The Financial Conduct Authority (FCA) has regularly committed to crackdown on scams, but more has to be done as research reveals that fraud is costing the pensions sector billions, annually.
This comes seven months after the UK regulator found that five million Brits are at risk of succumbing to a pension scam.
The cost of fraud to the UK pensions sector is estimated to be around £6bn ($7.8bn, €6.9bn) per year, according to research undertaken by national audit, tax, advisory and risk firm Crowe, in conjunction with the University of Portsmouth Centre for Counter Fraud Studies.
Private pensions are the most vulnerable, with Crowe’s research putting the loss from investment fraud and payment fraud at £2.88bn and £1.68bn a year, respectively.
An additional £330m is lost to payroll and purchasing fraud, while UK government and public sector pensions are estimated to be losing £1.1bn a year.
Call for action
Jim Gee, partner and head of counter fraud at Crowe, said: “Fraud has a serious and detrimental impact on the quality of life across every sector and region of the country.
“In respect of pensions, fraud undermines the value of income for people at a crucial time of life when sources of income are more limited and the chances of financial recovery are reduced.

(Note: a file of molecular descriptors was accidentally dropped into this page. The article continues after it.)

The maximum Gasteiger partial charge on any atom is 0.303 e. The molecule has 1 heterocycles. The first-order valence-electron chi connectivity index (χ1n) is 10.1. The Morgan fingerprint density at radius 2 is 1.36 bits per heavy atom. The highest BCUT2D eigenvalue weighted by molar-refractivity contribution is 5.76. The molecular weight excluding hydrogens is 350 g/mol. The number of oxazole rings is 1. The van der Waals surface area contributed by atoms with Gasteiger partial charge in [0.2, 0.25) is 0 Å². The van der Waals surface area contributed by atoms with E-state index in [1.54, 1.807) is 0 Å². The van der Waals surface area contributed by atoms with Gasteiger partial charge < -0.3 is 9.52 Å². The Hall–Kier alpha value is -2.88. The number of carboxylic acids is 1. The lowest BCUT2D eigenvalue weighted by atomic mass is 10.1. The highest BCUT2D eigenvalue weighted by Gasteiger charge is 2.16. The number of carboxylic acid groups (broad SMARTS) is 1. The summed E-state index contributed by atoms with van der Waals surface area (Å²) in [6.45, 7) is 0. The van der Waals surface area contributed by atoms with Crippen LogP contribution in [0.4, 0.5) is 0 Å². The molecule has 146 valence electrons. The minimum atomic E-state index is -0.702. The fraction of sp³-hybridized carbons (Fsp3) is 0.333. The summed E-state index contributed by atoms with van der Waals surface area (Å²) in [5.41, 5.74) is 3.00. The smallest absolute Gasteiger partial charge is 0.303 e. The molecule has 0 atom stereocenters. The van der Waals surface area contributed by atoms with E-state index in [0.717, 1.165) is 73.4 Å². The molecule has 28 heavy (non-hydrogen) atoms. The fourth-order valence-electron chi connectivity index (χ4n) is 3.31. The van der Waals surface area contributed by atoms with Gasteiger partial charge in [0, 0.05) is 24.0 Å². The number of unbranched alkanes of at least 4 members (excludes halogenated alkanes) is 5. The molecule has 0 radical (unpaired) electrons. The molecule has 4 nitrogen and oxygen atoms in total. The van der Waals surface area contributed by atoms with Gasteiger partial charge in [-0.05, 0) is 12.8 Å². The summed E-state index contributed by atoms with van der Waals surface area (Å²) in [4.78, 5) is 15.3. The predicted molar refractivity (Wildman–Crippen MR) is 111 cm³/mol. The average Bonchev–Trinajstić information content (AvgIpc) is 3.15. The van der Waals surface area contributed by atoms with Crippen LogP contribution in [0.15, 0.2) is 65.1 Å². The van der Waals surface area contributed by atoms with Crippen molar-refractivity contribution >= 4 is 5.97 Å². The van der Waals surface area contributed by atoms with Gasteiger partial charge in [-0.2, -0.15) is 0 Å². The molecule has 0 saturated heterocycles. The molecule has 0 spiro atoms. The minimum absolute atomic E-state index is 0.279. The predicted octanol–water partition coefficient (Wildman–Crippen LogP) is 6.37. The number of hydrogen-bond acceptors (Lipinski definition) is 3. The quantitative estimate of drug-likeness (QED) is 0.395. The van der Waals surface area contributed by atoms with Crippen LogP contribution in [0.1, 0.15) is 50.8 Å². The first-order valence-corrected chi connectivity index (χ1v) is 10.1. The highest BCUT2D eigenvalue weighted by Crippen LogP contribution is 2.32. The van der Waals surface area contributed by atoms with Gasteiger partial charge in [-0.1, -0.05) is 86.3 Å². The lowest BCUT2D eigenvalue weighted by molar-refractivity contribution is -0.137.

“It is time for the industry to review whether it is doing enough.
“A pension, in many ways, represents a life’s work. The industry must better protect the fruits of peoples’ labour, rather than funding early retirement for undeserving fraudsters.”
Pension sector at risk
The report said that the pensions sector remains at critical risk to fraud, “given the scale, sum and diversity of investments pension schemes are responsible for, combined with counter fraud and cybercrime processes, which are not yet fully adapted to very rapidly evolving threats”.
Retirees and prospective pension beneficiaries “are also seen by fraudsters as easy targets, particularly if documents can be easily purchased, corrupted or faked”.
Scams that targets future pensioners can range from:
- Fraudulent activity related to pensions liberation reforms;
- Fraud and error arising from bad or negligent administrative actors;
- Inappropriate investments; and,
- Targeting of schemes by external fraudsters.
Crowe said that some of the “chief risks to the pensions sector are internal fraud, identity fraud and cybercrime”.